When it comes to “The Talk,” parents often choose between one of two extremes: saying nothing or making it seem like ALL guys are bad.
Both approaches have their issues. I already outlined what those are with the “say nothing” approach earlier.
“You are the first person who talked to me about sex. I am 17 years old and didn’t know nothing about sex…My mom should have talked to me about sex. I wouldn’t be having sex with my ex-boyfriend. We were having sex when we were going out. After we broke up, four months later I had sex with this other guy I met. I regret having sex.”
And the problem with making daughters believe that ALL guys are bad is that they aren’t.
Then what happens when your daughter meets the guy who isn’t like you described?
He’s kind, trustworthy, charming, “the good guy,” yet he still asks for sex.
The reality? Your daughter has a much greater chance of having sex with that guy than she does the “player.”
That’s why it’s much more effective to teach your daughter about what it means when someone really loves her than warning her about ALL guys being the devil (i.e. all they want is to get in your pants, you can’t trust them, etc.).
And you can do that NOW, no matter how old your daughter is.
Additional age-appropriate tips I recommend for having “The Talk” with your daughter include:
- Talking to her about managing her feelings as well as her hormones.
- Making sure she understands what it means to be confident and what that looks like.
- Making sure she knows her value and loves herself.
- Encouraging her to focus more on establishing friendships than relationships, as I did in last week’s post.
Have you tried any of these tips with your daughter before? If so, how old was she at the time and how did it help her?
If not, which one will you commit to trying out with your daughter? Let me know by sharing your thoughts in the comments section.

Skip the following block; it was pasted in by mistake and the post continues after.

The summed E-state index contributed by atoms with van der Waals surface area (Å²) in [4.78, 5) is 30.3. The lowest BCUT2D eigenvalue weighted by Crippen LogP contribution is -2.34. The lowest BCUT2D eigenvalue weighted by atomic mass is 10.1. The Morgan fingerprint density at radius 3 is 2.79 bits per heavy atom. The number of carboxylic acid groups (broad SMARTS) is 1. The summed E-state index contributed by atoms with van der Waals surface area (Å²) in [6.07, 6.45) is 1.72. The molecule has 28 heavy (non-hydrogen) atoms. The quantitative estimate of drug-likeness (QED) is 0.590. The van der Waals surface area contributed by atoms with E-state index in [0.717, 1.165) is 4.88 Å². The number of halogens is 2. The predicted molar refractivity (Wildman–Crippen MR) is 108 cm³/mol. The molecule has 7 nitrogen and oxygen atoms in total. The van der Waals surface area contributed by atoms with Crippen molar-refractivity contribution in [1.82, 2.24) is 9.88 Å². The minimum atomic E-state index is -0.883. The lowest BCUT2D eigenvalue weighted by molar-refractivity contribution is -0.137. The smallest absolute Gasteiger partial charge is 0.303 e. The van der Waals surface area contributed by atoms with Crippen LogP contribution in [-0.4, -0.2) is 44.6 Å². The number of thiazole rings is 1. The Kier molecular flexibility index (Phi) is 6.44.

And if the thought of having “The Talk” with your daughter makes you nervous, you’re not alone.
You want to protect your daughter’s innocence, but the culture is so pervasive that you can’t put it off any longer or avoid it all together.
**Please note: Just like a flight attendant would instruct you to do before taking flight, l strongly encourage you to put the oxygen mask on yourself first, then your daughter before having “The Talk.”
And I have just the right “oxygen mask” for you each of you:
- The Sex Talk Every Parent Needs to Have DVD – a step by step guide that takes you from not knowing what to say to engaging your daughter in open and honest conversations about love, sex, and relationships. Without a lot of the awkwardness that you both dread.
- The Sex Talk Every Teen Girl Needs to Hear DVD – a “real talk” discussion that educates your daughter about the benefits of delayed gratification, equips her to identify the risks of teen sex, and empowers her to discover her “YES”—that dream she wants to achieve so badly that she won’t allow anyone or any choice to hinder her from realizing it.
The bottom line is: You don’t have to do this alone. Let’s start the conversation together!
P.S. Having “The Talk” with your daughter doesn’t have to be awkward. In fact, think of it as an opportunity to get to know each other better as you spend time communicating with one another about love, sex, and relationships (in an age-appropriate manner). If you haven’t already started, NOW is the right time! And there’s help.